What to do with old guts?
I have some guts lying around that have gone so false and frayed so much, it wouldn't even be worth putting them on my backup fiddle (that even half decent student instrument we all have sitting down in the basement because nobody wants to buy it on Ebay).
I was thinking I could melt down the silver winding on my Gs so that—maybe in 50 years or so—I'll have enough to forge myself a nice silver ring. As for the other strings without windings, though, I have no idea what to do with them. Seems like a bit of a waste to just throw 'em out, considering a sheep died for me to have the luxury of playing them, and they're hella pricey, too.
If you garden, or know a gardener, the old gut strings can be used to support plants etc. But it's a good idea to remove the metal windings first - the metal is recyclable, as you've suggested.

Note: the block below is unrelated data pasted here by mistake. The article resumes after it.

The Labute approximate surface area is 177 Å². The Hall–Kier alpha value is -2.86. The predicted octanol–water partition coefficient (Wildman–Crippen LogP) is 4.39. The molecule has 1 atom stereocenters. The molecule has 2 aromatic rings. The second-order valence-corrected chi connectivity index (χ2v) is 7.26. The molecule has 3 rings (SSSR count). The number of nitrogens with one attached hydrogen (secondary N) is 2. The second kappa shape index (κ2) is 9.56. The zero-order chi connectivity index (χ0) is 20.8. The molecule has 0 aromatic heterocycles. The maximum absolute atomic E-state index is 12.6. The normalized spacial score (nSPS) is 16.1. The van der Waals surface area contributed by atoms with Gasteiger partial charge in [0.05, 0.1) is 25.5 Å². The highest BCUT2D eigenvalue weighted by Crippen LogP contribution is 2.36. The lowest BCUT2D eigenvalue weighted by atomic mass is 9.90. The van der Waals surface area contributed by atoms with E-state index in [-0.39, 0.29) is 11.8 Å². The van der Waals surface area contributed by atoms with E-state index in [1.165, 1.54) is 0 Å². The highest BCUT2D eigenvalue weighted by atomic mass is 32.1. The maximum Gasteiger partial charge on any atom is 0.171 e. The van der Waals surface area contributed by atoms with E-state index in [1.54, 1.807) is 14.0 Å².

Cook them!! they make a great noodle dish!!
Ungulate Udon. Yummy.
Give them to a vegan.
I use the fat ones to tie frets on my bass viol.
Give them to gamba players to make fresh frets
Throw them in the pot when cooking instant noodles.
The thing is, they unravel and go all stringy. Hell to get them out of your teeth later.
"Seems like a bit of a waste to just throw 'em out, considering a sheep died for me to have the luxury of playing them, and they're hella pricey, too."
"they're hella pricey"
I find them excellent for garroting.
@David "the expense of turning the raw materials into strings" includes the less obvious costs of marketing & R&D (which may include patent attorneys' fees at home and abroad).
The wrap spinning of my wound gut strings is made out of copper or silver-plated copper wire. I use these wires of my old strings for connecting circuit components when soldering electronic circuits. There are approximately about 32 ft of wire on each string and the quality of the soldering wire you can buy for that purpose is not always equal or better.
I think this whole thing is offal.
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